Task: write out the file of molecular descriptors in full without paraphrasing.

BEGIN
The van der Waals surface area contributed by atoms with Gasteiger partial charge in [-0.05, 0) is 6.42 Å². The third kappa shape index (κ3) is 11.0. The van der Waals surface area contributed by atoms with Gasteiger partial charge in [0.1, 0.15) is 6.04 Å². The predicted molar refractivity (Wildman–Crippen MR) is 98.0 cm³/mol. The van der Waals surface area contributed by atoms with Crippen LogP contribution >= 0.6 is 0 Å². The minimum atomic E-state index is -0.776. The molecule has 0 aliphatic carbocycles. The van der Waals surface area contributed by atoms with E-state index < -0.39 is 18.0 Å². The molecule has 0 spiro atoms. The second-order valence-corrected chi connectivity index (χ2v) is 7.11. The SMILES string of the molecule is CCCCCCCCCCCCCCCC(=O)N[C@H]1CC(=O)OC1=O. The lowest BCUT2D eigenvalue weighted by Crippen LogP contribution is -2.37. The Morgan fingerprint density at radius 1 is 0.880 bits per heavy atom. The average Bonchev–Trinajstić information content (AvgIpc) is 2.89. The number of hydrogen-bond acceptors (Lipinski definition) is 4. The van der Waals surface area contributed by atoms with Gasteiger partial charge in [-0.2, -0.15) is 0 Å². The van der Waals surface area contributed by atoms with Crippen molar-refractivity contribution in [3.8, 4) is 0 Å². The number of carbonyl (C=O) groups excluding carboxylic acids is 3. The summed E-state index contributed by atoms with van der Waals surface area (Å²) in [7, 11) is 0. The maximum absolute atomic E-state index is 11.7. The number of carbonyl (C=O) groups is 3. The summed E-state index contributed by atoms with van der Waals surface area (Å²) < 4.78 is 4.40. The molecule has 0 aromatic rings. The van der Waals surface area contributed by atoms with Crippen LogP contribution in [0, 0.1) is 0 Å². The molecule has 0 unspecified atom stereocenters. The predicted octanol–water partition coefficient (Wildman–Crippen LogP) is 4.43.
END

The van der Waals surface area contributed by atoms with Gasteiger partial charge in [-0.05, 0) is 6.42 Å². The third kappa shape index (κ3) is 11.0. The van der Waals surface area contributed by atoms with Gasteiger partial charge in [0.1, 0.15) is 6.04 Å². The predicted molar refractivity (Wildman–Crippen MR) is 98.0 cm³/mol. The van der Waals surface area contributed by atoms with Crippen LogP contribution >= 0.6 is 0 Å². The minimum atomic E-state index is -0.776. The molecule has 0 aliphatic carbocycles. The van der Waals surface area contributed by atoms with E-state index < -0.39 is 18.0 Å². The molecule has 0 spiro atoms. The second-order valence-corrected chi connectivity index (χ2v) is 7.11. The SMILES string of the molecule is CCCCCCCCCCCCCCCC(=O)N[C@H]1CC(=O)OC1=O. The lowest BCUT2D eigenvalue weighted by Crippen LogP contribution is -2.37. The Morgan fingerprint density at radius 1 is 0.880 bits per heavy atom. The average Bonchev–Trinajstić information content (AvgIpc) is 2.89. The number of hydrogen-bond acceptors (Lipinski definition) is 4. The van der Waals surface area contributed by atoms with Gasteiger partial charge in [-0.2, -0.15) is 0 Å². The van der Waals surface area contributed by atoms with Crippen molar-refractivity contribution in [3.8, 4) is 0 Å². The number of carbonyl (C=O) groups excluding carboxylic acids is 3. The summed E-state index contributed by atoms with van der Waals surface area (Å²) in [7, 11) is 0. The maximum absolute atomic E-state index is 11.7. The number of carbonyl (C=O) groups is 3. The summed E-state index contributed by atoms with van der Waals surface area (Å²) < 4.78 is 4.40. The molecule has 0 aromatic rings. The van der Waals surface area contributed by atoms with Crippen LogP contribution in [0, 0.1) is 0 Å². The molecule has 0 unspecified atom stereocenters. The predicted octanol–water partition coefficient (Wildman–Crippen LogP) is 4.43.